LAKE FOREST, Ill. -- The Bears wrapped up OTAs on Thursday when head coach Matt Eberflus canceled the final practice session in favor of team-building activities at the United Center.
While there isn't a lot to learn from unpadded practices in May and June, a few things stuck out during the three media viewing sessions at OTAs. Here's what we learned from OTAs with mandatory veteran minicamp starting Tuesday:
DJ Moore's impact
From the moment the Bears acquired DJ Moore in a trade with the Carolina Panthers this offseason, it was expected that the passing game would be more efficient and lethal in 2023 with him in the fold.
But it was expected to take time for Moore and quarterback Justin Fields to develop the type of connection needed to fully elevate the passing attack.
That process appeared ahead of schedule at OTAs as Fields looked for Moore early and often at each of the three sessions. Even during Wednesday's practice, when the passing attack scuffled, Fields found Moore for a chunk gain over the middle of the field to open up a successful two-minute drill that ended in a field goal.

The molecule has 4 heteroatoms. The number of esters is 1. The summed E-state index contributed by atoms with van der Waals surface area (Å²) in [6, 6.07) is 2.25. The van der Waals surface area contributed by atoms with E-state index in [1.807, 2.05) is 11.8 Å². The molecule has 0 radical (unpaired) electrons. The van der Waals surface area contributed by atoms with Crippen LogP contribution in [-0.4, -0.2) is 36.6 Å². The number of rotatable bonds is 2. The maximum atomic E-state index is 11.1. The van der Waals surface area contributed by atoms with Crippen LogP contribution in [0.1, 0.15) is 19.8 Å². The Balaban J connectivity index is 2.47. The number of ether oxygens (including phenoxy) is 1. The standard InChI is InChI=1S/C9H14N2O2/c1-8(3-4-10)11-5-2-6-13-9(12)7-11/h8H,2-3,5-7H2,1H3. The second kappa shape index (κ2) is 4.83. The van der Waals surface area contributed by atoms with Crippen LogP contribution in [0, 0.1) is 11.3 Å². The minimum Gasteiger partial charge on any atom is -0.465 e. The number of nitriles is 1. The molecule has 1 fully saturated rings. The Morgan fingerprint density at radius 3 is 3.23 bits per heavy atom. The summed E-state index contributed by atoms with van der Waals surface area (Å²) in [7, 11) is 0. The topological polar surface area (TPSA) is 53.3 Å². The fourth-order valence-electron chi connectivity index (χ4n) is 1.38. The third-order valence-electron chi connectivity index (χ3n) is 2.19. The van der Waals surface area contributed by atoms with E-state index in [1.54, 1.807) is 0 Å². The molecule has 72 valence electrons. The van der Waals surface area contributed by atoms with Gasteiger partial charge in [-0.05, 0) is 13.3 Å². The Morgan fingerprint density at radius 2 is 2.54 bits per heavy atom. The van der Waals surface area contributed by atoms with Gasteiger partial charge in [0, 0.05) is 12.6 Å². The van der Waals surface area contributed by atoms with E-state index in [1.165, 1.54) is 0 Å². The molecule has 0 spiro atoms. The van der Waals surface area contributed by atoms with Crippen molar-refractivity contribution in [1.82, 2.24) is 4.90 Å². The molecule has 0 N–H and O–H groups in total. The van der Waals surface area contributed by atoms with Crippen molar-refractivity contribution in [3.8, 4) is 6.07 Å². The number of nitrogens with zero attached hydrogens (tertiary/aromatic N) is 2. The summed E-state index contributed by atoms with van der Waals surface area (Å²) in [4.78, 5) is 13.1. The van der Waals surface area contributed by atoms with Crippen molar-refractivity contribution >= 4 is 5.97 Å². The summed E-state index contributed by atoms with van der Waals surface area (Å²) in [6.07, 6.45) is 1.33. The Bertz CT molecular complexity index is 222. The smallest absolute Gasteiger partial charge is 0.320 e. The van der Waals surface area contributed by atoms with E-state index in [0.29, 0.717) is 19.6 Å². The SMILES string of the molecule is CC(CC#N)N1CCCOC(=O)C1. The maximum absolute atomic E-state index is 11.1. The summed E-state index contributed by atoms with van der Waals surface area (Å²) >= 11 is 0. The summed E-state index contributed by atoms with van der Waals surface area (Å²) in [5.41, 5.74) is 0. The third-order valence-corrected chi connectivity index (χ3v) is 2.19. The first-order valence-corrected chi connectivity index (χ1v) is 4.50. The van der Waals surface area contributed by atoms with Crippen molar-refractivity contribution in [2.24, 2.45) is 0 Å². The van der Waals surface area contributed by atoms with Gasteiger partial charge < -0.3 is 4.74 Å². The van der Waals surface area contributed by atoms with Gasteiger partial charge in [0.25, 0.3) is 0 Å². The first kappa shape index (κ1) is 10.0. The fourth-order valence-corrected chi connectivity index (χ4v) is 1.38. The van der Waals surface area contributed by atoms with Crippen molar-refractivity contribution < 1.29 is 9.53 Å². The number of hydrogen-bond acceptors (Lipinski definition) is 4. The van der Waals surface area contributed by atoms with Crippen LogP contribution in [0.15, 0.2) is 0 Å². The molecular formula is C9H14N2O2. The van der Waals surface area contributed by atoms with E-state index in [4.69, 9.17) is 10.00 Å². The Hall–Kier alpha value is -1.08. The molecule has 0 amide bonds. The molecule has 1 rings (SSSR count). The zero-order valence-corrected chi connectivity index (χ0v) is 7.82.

"It look like they got that chemistry going very fast, earlier than I expected," safety Jaquan Brisker said of Moore and Fields. "They look good, though. They look like they best friends. Justin’s definitely throwing him the ball. Two’s getting the ball, no doubt. Justin looks good, though. He’s going through his progressions. He’s looking very smooth, making good decisions out there, and looking like the best quarterback in the NFL. I thought that last year, but this year it’s different. One look different and him and two… you gonna see. You will see."